Baden Powell at first working with the Boys' Brigade began experimenting with Boy Sciouting in 1907. The organization was was founded in England during 1908. The first major rally was held at the Crystal Palace in London (1909). More than 11,000 boys participated, quite an impressive number for the young organization.
Scouting was seen as an activity for boys. All of the major activities of early Scouting were active outdoor persuits which at the time the public and Baden-Powell associated with boys. To the surprise of thise associated with the Scouts, a small group of girls turned up for the Crystal Pallace Rally. This astonished many observers. Proper Ebnglisg girls at the time were expected to be prim and ladylike. Activities associated with girls wete sewing, needlework, music, abnd drawing--all home-based activities. Girls were not expected to go trapsing around in the country engaging in rough, physically demanding activities like the boys. Unlike the boys, the girls got little support, even from their parents in most cases. Some were shocked at the girls appearance in particular, dressed us in Scout-like outfits.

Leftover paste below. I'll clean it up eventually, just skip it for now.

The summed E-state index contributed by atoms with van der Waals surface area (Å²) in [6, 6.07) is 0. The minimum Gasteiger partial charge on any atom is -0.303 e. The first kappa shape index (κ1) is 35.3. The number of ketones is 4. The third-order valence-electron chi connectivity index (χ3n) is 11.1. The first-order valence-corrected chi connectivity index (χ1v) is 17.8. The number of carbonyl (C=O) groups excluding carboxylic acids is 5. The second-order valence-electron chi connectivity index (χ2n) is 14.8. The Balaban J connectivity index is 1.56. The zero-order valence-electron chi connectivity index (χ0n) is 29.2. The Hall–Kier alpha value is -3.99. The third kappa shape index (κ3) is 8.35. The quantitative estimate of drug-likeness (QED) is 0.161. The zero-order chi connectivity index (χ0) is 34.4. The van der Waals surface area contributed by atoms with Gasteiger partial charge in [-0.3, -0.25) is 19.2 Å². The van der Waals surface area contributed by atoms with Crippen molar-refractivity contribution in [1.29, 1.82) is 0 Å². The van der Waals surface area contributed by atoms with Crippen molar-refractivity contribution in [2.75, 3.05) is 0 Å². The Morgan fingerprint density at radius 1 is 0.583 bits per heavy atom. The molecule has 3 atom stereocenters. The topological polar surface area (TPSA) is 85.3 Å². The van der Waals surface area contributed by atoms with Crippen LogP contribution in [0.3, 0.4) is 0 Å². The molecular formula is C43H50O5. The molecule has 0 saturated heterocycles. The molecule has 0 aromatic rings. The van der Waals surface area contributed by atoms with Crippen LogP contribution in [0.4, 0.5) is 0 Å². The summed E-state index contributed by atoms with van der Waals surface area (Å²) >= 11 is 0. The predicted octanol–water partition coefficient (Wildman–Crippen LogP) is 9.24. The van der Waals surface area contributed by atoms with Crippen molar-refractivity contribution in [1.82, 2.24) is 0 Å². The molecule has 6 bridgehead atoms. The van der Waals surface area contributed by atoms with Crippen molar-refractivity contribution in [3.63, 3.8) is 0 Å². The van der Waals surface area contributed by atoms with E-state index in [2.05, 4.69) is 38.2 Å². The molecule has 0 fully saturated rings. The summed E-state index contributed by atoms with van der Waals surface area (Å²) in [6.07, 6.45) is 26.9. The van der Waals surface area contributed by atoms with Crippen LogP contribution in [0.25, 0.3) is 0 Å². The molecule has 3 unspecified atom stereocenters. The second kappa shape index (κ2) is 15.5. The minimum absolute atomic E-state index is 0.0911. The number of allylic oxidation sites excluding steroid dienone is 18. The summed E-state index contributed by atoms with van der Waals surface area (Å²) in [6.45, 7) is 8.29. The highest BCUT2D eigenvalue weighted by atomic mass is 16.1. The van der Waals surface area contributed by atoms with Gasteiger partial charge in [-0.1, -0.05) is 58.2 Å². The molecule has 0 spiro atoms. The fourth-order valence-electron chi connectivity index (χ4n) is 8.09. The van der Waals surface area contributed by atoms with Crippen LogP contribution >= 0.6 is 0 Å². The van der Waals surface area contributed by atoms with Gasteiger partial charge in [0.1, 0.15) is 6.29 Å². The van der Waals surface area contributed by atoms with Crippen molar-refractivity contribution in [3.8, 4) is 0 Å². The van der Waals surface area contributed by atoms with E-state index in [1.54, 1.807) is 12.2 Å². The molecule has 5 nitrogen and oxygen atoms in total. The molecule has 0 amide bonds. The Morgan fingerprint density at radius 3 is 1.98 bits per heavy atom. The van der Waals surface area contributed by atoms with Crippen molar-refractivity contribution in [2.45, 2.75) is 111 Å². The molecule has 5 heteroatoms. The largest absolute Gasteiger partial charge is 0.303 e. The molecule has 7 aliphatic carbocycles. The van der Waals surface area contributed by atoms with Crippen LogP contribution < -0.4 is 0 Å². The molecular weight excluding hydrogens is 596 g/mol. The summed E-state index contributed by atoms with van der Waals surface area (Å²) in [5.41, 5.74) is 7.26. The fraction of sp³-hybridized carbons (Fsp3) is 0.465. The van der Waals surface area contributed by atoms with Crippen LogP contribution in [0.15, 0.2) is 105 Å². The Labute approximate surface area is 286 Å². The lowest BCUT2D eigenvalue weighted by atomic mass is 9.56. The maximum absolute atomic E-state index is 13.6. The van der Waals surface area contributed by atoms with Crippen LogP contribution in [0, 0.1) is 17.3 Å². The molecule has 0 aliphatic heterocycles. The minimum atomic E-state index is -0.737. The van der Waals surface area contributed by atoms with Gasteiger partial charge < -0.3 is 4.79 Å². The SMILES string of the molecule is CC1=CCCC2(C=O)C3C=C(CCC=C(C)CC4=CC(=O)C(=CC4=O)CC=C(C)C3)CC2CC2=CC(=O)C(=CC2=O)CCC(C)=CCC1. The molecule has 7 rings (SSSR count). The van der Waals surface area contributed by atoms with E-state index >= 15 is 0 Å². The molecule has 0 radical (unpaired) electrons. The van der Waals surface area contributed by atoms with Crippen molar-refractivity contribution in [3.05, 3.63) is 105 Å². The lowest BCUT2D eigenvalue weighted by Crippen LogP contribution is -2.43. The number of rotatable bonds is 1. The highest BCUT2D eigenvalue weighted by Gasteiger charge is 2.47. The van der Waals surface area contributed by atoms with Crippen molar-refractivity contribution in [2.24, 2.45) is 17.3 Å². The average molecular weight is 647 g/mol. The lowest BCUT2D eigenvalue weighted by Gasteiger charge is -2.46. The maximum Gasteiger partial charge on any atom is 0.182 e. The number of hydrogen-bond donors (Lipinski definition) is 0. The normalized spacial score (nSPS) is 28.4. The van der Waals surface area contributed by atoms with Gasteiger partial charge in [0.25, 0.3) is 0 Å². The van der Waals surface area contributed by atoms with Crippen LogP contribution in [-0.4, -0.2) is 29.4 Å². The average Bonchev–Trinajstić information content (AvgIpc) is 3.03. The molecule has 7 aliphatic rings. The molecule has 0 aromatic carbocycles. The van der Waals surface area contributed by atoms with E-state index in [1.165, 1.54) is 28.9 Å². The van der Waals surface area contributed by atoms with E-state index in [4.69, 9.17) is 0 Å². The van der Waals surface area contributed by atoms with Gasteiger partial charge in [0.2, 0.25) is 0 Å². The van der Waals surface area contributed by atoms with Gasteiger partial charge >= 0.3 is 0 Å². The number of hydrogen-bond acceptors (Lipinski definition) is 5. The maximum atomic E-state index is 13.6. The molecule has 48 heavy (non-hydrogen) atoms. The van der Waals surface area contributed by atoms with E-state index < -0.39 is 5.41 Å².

The girls met with Baden-Powell. What they wanted was to join the boys in Scouting. Baden-Powell listen to the girls, but was adamently opposed to permitting them to join the Scouts. He did, however, offer to assist them. He did not want them to use the Scout name. (This is just what the girls in America would do.) Rather a new term was chosen--the Girl Guides. There were some differences in ethos. Guides had patrols like Scouts, but the patrol names would be flowers or birds, not animals like wolves or other preadators. Baden-Powell convinced gis sister Agnes to take on the task of organizing the Guides. She became the first President of the Girl Guides. The two produced "Pamphlet A" and "Pamphlet B" which were early outlines of the Girl Guide program.